An article on WatchPro last week shone a light on the growing trend for major Swiss watchmakers to turn service and support into a profit center.
It was based on a comment by James Dowling, one of Britain’s best known watch collectors and author or books about the industry, who said: “The thing that irritates me most right now is the way brands are tying service into a profit centre. Brands are pulling parts accounts from independent service centers and that is irritating customers that want choice,” he stated.
The article attracted a flurry of comments from industry insiders and collectors talking about the issues, and also a call from an executive at an independent watch repair firm who wanted to write about his experience and give an insiders viewpoint on another strand to the story as long as his name was not mentioned.
WatchPro is happy to publish his article here …
Analysis of extended warranty coverage for luxury timepieces
For many years in the past it has been standard practice for different luxury watch manufacturers to cover and provide warranty repair service free of charge for not more than two years.
However, all that changed when, since 2015, Rolex began offering a five-year warranty on all its watches. Breitling followed suit the next year offering a five-year warranty on their watches. In 2018, Omega jumped on the bandwagon with a five-year warranty as did watch manufacturer Ulysse Nardin.
Then, in May 2019, Jaeger LeCoultre (JLC) announced they were extending their warranty coverage to 8-years. Next in line, in November 2019, Panerai and IWC (both from the same Richemont stable as JLC) announced their 8-year warranty programs.
The publicly traded Watches of Switzerland Group made even greater waves with news that any Rolex purchased through them will carry extended coverage to ten years.
Some companies seem to follow a now common strategy which requires a new customer to register his/her timepiece online and apply for an extended six years on their two-year warranty card.
This allows watch manufacturers to monitor more carefully the purchases resulting in direct future communication with the client regarding new watches introduced as well as service.
WHAT DOES THIS MEAN TO CONSUMERS AND WATCH REPAIRERS?
For those consumers who are not yet aware, the large luxury watch groups are desperately trying to increase their revenues by all means possible. Long time exclusive partnerships with solid and trusted retailers have been abruptly abandoned in hot pursuit of more promising markets and stronger sales.
First came the opening of flagship boutiques where, of course, the retailer – as a middleman – has been eliminated.
The theory was, that the full list selling price would be pure profit minus operating expenses.
Second came a full-fledged embrace of direct online sales to consumers; something that many years ago would have been frowned upon and considered illegitimate.
Then, to further enhance their bottom line, companies began to push and promote direct online watch repair services even offering “free shipping”.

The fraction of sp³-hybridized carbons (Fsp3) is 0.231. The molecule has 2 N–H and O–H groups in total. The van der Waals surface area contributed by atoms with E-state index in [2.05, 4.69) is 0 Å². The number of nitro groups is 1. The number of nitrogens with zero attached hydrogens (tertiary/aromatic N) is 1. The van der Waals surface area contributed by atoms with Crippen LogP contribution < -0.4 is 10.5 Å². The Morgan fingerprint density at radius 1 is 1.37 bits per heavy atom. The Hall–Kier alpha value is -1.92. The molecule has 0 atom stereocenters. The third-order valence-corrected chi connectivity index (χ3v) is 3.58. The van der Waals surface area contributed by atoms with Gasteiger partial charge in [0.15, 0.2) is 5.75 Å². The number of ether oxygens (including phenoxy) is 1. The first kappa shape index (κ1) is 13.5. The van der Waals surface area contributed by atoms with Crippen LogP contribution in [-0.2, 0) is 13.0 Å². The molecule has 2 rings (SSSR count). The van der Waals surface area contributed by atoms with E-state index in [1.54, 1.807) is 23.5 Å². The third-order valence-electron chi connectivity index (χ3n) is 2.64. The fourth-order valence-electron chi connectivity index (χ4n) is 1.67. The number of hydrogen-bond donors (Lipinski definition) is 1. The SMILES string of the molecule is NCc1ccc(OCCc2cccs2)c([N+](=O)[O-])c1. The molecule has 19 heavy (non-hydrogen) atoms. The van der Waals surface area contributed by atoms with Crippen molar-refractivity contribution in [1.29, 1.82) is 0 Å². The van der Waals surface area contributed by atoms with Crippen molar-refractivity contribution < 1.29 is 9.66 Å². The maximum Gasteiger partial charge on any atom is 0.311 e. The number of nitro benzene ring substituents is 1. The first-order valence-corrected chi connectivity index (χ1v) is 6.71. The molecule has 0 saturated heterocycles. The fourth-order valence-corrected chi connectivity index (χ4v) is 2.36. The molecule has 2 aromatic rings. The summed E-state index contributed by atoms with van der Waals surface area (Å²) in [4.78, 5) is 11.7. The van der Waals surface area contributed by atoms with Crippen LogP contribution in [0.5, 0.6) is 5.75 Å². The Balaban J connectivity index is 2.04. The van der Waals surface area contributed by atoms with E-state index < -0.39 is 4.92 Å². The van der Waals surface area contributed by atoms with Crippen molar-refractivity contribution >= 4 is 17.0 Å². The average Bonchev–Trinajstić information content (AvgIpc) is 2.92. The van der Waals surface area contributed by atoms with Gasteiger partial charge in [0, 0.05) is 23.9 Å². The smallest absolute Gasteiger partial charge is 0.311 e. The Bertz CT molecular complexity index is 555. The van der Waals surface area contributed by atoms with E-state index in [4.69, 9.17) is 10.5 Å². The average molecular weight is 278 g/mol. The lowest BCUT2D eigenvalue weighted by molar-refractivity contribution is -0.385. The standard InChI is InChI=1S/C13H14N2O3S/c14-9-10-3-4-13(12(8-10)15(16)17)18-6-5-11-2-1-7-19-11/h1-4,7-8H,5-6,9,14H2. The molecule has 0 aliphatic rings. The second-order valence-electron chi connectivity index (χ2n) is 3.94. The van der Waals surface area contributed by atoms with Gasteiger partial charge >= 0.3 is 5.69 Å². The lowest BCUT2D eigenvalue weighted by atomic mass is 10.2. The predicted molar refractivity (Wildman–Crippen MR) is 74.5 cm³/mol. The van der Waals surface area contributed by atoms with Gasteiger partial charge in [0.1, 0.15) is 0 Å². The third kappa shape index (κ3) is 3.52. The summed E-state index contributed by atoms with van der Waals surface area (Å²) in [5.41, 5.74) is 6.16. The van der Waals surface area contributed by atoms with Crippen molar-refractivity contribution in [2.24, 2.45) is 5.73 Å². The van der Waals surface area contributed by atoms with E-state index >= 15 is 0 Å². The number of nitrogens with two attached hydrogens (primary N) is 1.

CURRENT TRENDS WITH SHORTSIGHTEDNESS
While the above strategies may improve their bottom lines in the short term the companies fail to see the larger picture for the long term.
As consumers turn increasingly to in-house repair platforms of the watch companies they will face longer waiting times and may be in phone contact with faceless clerks who have no technical knowledge to explain specific service issues that come up.
The costs to maintain their extended infrastructure, be it boutiques or repair platforms, come at an increasingly very high price with operational expenses which ultimately will chip away and erode company bottom line profits.
In the meantime, their restrictions of providing spare parts to most independent watch repairers may cause, in my humble opinion, a two-fold boomerang reaction. With more and more warranty work coming the way of the companies for the next ten years and beyond, post warranty watch repairs will have to wait their turn as in-warranty watches are given priority attention.
Watch companies will thus become overloaded with more repairs which they might not be able to handle adequately on their own. They will need to come on to an existing shortage of finding and hiring additional skilled watchmakers.
This predictable scenario of watch companies trying their utmost to increase their revenues by all means possible might just end like the story of “The Goose That Laid the Golden Eggs”, which goes as follows:
There once was a man who owned a wonderful goose. Every morning, the goose laid for him a big, beautiful egg — an egg made of pure, shiny, solid gold. Every morning, the man collected golden eggs. And little by little, egg by egg, he began to grow rich. But the man wanted more. “My goose has all those golden eggs inside her,” he kept thinking. “Why not get them all at once?” One day he couldn’t wait any longer. He grabbed the goose and killed her. But there were no eggs inside her! “Why did I do that?” the man cried! “Now there will be no more golden eggs.”